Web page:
To achieve an optimal capacity, the district committed to various options to balance enrollment among the elementary and middle schools. Utilization rates currently above the desired thresholds and are being addressed temporarily through the use of modular classrooms at Dogwood and Farmington. This is a legacy solution inherited from Shelby County Schools. Removing portables has been a high priority item for GMSD as evidenced by the investments at Riverdale which facilitated the removal of portables there.

However, as seen in the maps above, the opening of the new Forest Hill Elementary School in 2019 will provide relief to Dogwood, Farmington, and Riverdale Elementary. Rezoning students at Dogwood, Farmington, and Riverdale will relieve capacity issues at these schools, allow the removal of modular classrooms that have been added to Dogwood and Farmington, and allow the district to explore staffing at a more optimal capacity for teacher to student ratio.

GMSD is watching closely the growth at the middle school level as well. With support from the City, they are preparing to fund a $5 million expansion at Houston Middle School as soon as fiscal year 2020. The absolute need will be determined once GMSD has carefully reviewed growth projections, the results of revising the school transfer policy and the effects of zoning changes planned for the 2019-2020 school year.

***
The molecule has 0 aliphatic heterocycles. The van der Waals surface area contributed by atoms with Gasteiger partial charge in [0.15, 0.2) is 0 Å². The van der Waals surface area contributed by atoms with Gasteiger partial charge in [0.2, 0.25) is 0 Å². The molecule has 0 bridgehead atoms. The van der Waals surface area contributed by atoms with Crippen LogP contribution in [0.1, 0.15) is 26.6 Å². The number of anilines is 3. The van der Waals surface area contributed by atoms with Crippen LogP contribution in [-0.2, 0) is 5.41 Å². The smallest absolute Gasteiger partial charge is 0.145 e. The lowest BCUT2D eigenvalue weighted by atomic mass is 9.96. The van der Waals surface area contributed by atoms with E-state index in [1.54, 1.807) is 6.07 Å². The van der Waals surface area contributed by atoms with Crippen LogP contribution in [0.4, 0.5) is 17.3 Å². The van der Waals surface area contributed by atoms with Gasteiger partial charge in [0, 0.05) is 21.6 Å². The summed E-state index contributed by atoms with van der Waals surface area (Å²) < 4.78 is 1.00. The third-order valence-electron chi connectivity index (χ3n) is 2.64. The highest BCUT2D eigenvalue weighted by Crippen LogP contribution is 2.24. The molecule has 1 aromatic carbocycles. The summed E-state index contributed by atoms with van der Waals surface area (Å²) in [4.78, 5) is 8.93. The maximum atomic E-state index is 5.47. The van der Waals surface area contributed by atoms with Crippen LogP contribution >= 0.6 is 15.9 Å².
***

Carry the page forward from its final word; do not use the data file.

Support from the City of Germantown

In fiscal year 2019, the City of Germantown’s general fund budget allocates $6.9 million to directly support GMSD. This includes $2.5 million in maintenance of effort funding required by the state.

What is maintenance of effort? If you remember our previous post The Truth About School Funding and Sales Taxes, we explain the term “Maintenance of Effort” (“MOE”) generally refers to a requirement placed upon many federally funded grant programs that the State Education Agency (SEA) and Local Education Agencies (LEAs) or school districts, demonstrate that the level of State and local funding remains constant from year to year.(1)

Our public schools are mostly funded by revenue generated primarily from state sales tax and county property tax. Each county in Tennessee is required to operate and contribute funding for a public system of education. In order for a municipality to operate its own separate and independent district, the municipality must provide SUPPLEMENTAL funding. It is up to the municipal governing body to determine the amount and source of supplemental funding. We should all thank the administrators who crafted the wording of the resolution because they understood this and thus worded the referendum accordingly.

This is why the fiscal policy of tying school funding to a variable revenue source is dangerous. When sales tax revenues drop the only other source to pay that obligation is your property taxes. In a recession, not only would you have the negative impact of a down economy, the city would be in a position to be forced to raise your property taxes to meet the MOE requirements.